Nothing’s changed! Painting is still a dog business, suspenders are still in, and as yesterday proved, we still need political cartoons as much as ever.
Bloomsbury Auctions’ Caricatures: Napoleonic and Georgian Social & Political Satire sale will take place on June 25.
It's No Laughing Matter
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Resources for Teachers
Cartoon Analysis Guide
Use this guide to identify the persuasive techniques used in political cartoons.
Print guide (PDF, 10 KB)
Cartoonists use simple objects, or symbols, to stand for larger concepts or ideas.
After you identify the symbols in a cartoon, think about what the cartoonist intends each symbol to stand for.
Sometimes cartoonists overdo, or exaggerate, the physical characteristics of people or things in order to make a point.
When you study a cartoon, look for any characteristics that seem overdone or overblown. (Facial characteristics and clothing are some of the most commonly exaggerated characteristics.) Then, try to decide what point the cartoonist was trying to make through exaggeration.
Cartoonists often label objects or people to make it clear exactly what they stand for.
Watch out for the different labels that appear in a cartoon, and ask yourself why the cartoonist chose to label that particular person or object. Does the label make the meaning of the object more clear?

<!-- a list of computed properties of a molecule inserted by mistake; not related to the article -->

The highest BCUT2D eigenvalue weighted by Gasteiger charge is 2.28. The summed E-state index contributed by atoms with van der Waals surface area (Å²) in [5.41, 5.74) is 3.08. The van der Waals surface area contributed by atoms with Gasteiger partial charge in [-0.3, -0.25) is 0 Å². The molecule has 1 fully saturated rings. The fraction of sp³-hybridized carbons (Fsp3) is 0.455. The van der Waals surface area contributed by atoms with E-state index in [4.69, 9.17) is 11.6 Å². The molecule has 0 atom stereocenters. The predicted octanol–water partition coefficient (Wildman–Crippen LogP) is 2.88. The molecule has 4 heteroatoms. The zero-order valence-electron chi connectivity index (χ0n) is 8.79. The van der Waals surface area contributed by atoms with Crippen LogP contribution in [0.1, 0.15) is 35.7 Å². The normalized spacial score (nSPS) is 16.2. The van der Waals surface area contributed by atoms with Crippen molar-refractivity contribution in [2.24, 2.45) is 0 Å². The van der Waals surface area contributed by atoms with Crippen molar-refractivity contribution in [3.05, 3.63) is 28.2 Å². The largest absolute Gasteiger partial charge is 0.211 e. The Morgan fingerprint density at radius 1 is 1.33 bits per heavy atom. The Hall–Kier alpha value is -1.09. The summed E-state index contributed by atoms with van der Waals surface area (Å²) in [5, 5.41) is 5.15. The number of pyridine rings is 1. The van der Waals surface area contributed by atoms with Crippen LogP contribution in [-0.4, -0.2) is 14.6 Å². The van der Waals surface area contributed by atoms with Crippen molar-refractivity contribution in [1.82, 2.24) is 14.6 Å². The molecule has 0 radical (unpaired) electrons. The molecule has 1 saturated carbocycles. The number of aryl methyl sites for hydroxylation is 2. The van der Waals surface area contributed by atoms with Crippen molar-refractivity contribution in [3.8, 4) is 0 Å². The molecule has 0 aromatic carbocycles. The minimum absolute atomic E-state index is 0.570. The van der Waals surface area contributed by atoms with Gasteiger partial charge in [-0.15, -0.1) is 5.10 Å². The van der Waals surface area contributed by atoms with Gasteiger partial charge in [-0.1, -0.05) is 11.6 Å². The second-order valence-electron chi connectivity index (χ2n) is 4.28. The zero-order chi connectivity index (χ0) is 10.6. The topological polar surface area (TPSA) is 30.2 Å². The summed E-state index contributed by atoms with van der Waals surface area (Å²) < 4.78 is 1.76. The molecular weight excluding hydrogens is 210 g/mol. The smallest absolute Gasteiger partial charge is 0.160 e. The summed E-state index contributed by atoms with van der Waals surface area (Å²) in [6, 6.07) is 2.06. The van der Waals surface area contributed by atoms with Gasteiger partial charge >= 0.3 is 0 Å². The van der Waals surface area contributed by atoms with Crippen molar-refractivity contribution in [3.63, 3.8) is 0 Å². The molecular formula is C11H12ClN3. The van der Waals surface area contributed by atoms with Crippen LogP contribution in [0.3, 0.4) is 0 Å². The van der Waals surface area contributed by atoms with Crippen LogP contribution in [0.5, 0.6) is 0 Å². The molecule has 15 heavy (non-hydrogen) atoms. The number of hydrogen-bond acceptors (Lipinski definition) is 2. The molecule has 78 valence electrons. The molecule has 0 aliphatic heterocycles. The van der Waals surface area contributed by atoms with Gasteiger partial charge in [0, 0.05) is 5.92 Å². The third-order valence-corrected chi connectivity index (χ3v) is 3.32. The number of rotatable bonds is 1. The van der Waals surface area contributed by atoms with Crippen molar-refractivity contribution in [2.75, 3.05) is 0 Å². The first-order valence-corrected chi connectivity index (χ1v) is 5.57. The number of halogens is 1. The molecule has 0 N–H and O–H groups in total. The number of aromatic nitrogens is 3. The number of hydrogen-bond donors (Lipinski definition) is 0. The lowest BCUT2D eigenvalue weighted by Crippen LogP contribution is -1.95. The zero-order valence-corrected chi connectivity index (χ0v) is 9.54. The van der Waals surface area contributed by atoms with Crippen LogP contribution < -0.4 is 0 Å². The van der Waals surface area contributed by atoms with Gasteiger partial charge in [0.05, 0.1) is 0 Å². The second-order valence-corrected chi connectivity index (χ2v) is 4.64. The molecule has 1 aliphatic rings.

An analogy is a comparison between two unlike things that share some characteristics. By comparing a complex issue or situation with a more familiar one, cartoonists can help their readers see it in a different light.
After you’ve studied a cartoon for a while, try to decide what the cartoon’s main analogy is. What two situations does the cartoon compare? Once you understand the main analogy, decide if this comparison makes the cartoonist’s point more clear to you.
Irony is the difference between the ways things are and the way things should be, or the way things are expected to be. Cartoonists often use irony to express their opinion on an issue.
When you look at a cartoon, see if you can find any irony in the situation the cartoon depicts. If you can, think about what point the irony might be intended to emphasize. Does the irony help the cartoonist express his or her opinion more effectively?
Once you’ve identified the persuasive techniques that the cartoonist used, ask yourself:
- What issue is this political cartoon about?
- What is the cartoonist’s opinion on this issue?
- What other opinion can you imagine another person having on this issue?
- Did you find this cartoon persuasive? Why or why not?
- What other techniques could the cartoonist have used to make this cartoon more persuasive?